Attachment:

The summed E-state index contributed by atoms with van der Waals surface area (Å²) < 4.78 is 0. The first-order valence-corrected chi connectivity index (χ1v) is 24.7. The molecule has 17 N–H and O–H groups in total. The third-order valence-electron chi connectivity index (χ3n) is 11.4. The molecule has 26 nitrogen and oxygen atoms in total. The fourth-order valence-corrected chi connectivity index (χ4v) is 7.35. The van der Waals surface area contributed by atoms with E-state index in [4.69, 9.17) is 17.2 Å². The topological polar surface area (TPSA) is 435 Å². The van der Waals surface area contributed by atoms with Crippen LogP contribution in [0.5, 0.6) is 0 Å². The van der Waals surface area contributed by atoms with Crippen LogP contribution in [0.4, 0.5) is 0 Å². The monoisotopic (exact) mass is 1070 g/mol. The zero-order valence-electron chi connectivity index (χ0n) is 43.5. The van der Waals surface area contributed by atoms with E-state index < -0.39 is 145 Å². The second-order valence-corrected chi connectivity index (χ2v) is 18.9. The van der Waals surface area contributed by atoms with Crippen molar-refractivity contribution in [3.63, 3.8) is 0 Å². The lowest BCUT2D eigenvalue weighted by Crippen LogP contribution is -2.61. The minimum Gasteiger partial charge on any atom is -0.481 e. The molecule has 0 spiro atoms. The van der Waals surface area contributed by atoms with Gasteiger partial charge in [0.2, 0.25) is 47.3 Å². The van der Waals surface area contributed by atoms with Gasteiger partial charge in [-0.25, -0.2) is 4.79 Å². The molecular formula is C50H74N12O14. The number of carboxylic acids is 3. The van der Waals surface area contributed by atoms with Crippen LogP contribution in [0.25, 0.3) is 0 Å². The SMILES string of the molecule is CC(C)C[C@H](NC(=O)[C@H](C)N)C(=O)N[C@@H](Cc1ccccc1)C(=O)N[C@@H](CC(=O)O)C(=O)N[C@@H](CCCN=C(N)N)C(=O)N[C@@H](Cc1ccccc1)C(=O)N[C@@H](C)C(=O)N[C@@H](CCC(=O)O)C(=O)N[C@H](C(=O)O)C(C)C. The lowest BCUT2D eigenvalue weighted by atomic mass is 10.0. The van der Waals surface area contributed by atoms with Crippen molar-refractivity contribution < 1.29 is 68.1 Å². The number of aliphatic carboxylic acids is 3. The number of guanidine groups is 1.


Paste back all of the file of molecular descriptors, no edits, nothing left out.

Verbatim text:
The summed E-state index contributed by atoms with van der Waals surface area (Å²) < 4.78 is 0. The first-order valence-corrected chi connectivity index (χ1v) is 24.7. The molecule has 17 N–H and O–H groups in total. The third-order valence-electron chi connectivity index (χ3n) is 11.4. The molecule has 26 nitrogen and oxygen atoms in total. The fourth-order valence-corrected chi connectivity index (χ4v) is 7.35. The van der Waals surface area contributed by atoms with E-state index in [4.69, 9.17) is 17.2 Å². The topological polar surface area (TPSA) is 435 Å². The van der Waals surface area contributed by atoms with Crippen LogP contribution in [0.5, 0.6) is 0 Å². The van der Waals surface area contributed by atoms with Crippen LogP contribution in [0.4, 0.5) is 0 Å². The monoisotopic (exact) mass is 1070 g/mol. The zero-order valence-electron chi connectivity index (χ0n) is 43.5. The van der Waals surface area contributed by atoms with E-state index < -0.39 is 145 Å². The second-order valence-corrected chi connectivity index (χ2v) is 18.9. The van der Waals surface area contributed by atoms with Crippen molar-refractivity contribution in [3.63, 3.8) is 0 Å². The lowest BCUT2D eigenvalue weighted by Crippen LogP contribution is -2.61. The minimum Gasteiger partial charge on any atom is -0.481 e. The molecule has 0 spiro atoms. The van der Waals surface area contributed by atoms with Gasteiger partial charge in [0.2, 0.25) is 47.3 Å². The van der Waals surface area contributed by atoms with Gasteiger partial charge in [-0.25, -0.2) is 4.79 Å². The molecular formula is C50H74N12O14. The number of carboxylic acids is 3. The van der Waals surface area contributed by atoms with Crippen LogP contribution in [0.25, 0.3) is 0 Å². The SMILES string of the molecule is CC(C)C[C@H](NC(=O)[C@H](C)N)C(=O)N[C@@H](Cc1ccccc1)C(=O)N[C@@H](CC(=O)O)C(=O)N[C@@H](CCCN=C(N)N)C(=O)N[C@@H](Cc1ccccc1)C(=O)N[C@@H](C)C(=O)N[C@@H](CCC(=O)O)C(=O)N[C@H](C(=O)O)C(C)C. The lowest BCUT2D eigenvalue weighted by atomic mass is 10.0. The van der Waals surface area contributed by atoms with Crippen molar-refractivity contribution < 1.29 is 68.1 Å². The number of aliphatic carboxylic acids is 3. The number of guanidine groups is 1.